After a failed attempt back in March, a revised version of the American Health Care Act (AHCA) has passed in the House. The bill now moves on to seek Senate approval, where more changes are likely headed its way.
The original version of the AHCA was scrapped before being put to a vote, as it lacked the support of hard-line conservatives, moderate Republicans, and Democrats alike. After a series of revisions, Republican lawmakers were able to pass the bill with a vote of 217 to 213, though 20 GOP members voted against it.
The AHCA eliminates the ACA’s individual and employer mandates, and replaces its subsidies with age-based tax credits. To satisfy the demands of the House Freedom Caucus and other right-wing party members, the revamped AHCA now allows states to revoke coverage requirements for the ten “essential health benefits” mandated by the ACA, which includes maternity and newborn care, prescription drugs, and emergency services.
It also establishes a state waiver program that would allow insurance providers to charge higher premiums for participants with pre-existing medical conditions, should those participants allow their coverage to lapse. If they wish to regain coverage, these participants would be grouped together in a “high-risk pool”. Several moderate party members who had voted against the first iteration of the AHCA changed their vote this second time around, after the bill was altered to include $8 billion of high-risk pool support over a five year period.
However, some Senate Republicans have already voiced their rejection of the current version of the AHCA, and instead plan to develop an alternative solution, essentially from scratch. Other GOP senators are concerned about the law’s effects on Medicaid, which was expanded in some states under the Affordable Care Act (ACA) to cover millions of Americans.
Under the AHCA, Medicaid would change drastically from its current form. The low-income health care program would become subject to allotment limits, with federal funding provided to states either per-beneficiary or as a lump-sum block grant.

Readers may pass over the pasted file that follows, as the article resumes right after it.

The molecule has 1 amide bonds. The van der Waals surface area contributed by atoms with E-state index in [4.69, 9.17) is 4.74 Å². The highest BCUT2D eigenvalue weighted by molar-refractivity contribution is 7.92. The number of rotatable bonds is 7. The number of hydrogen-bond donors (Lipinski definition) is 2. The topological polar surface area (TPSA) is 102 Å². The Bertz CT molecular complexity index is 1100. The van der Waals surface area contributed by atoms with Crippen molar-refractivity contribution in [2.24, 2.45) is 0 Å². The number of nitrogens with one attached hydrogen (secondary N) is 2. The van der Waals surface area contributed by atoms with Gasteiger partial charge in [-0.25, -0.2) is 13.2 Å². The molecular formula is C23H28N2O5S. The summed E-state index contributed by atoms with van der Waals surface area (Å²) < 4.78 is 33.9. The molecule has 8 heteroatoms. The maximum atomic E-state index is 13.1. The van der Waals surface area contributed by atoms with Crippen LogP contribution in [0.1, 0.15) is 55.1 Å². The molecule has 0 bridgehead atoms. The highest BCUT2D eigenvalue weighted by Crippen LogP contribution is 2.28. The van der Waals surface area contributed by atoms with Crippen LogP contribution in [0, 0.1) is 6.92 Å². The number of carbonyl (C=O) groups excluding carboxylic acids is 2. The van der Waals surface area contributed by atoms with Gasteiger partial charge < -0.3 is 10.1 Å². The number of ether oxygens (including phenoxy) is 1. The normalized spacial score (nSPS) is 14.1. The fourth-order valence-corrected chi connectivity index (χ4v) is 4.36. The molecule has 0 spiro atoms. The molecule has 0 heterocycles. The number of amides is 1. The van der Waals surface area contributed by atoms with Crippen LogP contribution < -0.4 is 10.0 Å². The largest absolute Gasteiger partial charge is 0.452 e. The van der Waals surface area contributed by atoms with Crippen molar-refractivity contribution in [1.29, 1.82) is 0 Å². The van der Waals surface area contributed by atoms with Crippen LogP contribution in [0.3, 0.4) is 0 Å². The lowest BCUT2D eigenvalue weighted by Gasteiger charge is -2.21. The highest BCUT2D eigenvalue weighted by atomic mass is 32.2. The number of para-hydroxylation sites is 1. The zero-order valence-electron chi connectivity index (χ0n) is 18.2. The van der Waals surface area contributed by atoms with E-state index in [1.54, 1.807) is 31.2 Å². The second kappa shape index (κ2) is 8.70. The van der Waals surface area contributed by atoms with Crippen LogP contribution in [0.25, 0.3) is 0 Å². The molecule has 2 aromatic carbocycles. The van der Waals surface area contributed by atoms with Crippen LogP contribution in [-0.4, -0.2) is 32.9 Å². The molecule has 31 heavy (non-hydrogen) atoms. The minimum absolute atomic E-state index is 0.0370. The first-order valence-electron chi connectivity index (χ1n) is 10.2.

To avoid a Senate filibuster, Republicans must pass the bill under certain budget reconciliation rules, which places limits on the provisions they can include in the bill. Some Democrats believe the current form of the AHCA has already overstepped these limits. As it moves through to the Senate, the AHCA will continue to face staunch opposition from Democrats. Many medical professionals, health organizations, and advocacy groups have also voiced their opposition of the bill.
The Congressional Budget Office (CBO) estimated that as many as 24 million people would lose health coverage as a result of the AHCA as it was put forward in March. The House vote took place before an official CBO report could determine financial impact on the revised bill on Americans’ coverage and the economy. Meanwhile, Republicans continue to point to several insurers that have backed out – or are considering backing out – of the ACA’s public marketplaces, insisting that the current health care law is unsustainable.
The Trump administration has refrained from setting a timeline for when it expects the AHCA to become law. For now, many experts and lawmakers expect to see the AHCA undergo significant changes before it can be passed in the Senate, as moderate Republican members cautiously grapple with concerns surrounding the bill’s more controversial measures.
For more on the American Health Care Act, check out the following articles: